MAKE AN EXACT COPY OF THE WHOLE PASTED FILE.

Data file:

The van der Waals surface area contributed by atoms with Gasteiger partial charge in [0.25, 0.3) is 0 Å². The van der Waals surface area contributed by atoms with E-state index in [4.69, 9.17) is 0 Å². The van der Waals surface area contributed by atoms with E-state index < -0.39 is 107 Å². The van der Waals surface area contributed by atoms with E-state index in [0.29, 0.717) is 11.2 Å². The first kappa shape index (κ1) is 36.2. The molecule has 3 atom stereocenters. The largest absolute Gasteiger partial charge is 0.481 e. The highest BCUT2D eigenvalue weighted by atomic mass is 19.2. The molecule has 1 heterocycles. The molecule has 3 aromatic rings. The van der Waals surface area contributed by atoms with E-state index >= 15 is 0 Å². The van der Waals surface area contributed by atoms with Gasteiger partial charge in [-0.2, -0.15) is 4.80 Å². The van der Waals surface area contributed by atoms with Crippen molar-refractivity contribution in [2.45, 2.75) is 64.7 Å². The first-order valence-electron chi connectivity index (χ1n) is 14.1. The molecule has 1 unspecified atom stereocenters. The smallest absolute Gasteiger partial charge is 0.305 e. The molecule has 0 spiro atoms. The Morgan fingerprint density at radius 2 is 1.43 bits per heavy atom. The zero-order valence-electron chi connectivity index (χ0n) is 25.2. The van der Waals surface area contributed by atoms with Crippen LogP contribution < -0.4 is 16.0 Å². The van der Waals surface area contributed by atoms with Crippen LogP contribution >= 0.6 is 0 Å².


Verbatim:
The van der Waals surface area contributed by atoms with Gasteiger partial charge in [0.25, 0.3) is 0 Å². The van der Waals surface area contributed by atoms with E-state index in [4.69, 9.17) is 0 Å². The van der Waals surface area contributed by atoms with E-state index < -0.39 is 107 Å². The van der Waals surface area contributed by atoms with E-state index in [0.29, 0.717) is 11.2 Å². The first kappa shape index (κ1) is 36.2. The molecule has 3 atom stereocenters. The largest absolute Gasteiger partial charge is 0.481 e. The highest BCUT2D eigenvalue weighted by atomic mass is 19.2. The molecule has 1 heterocycles. The molecule has 3 aromatic rings. The van der Waals surface area contributed by atoms with E-state index >= 15 is 0 Å². The van der Waals surface area contributed by atoms with Gasteiger partial charge in [-0.2, -0.15) is 4.80 Å². The van der Waals surface area contributed by atoms with Crippen molar-refractivity contribution in [2.45, 2.75) is 64.7 Å². The first-order valence-electron chi connectivity index (χ1n) is 14.1. The molecule has 1 unspecified atom stereocenters. The smallest absolute Gasteiger partial charge is 0.305 e. The molecule has 0 spiro atoms. The Morgan fingerprint density at radius 2 is 1.43 bits per heavy atom. The zero-order valence-electron chi connectivity index (χ0n) is 25.2. The van der Waals surface area contributed by atoms with Crippen LogP contribution < -0.4 is 16.0 Å². The van der Waals surface area contributed by atoms with Crippen LogP contribution >= 0.6 is 0 Å².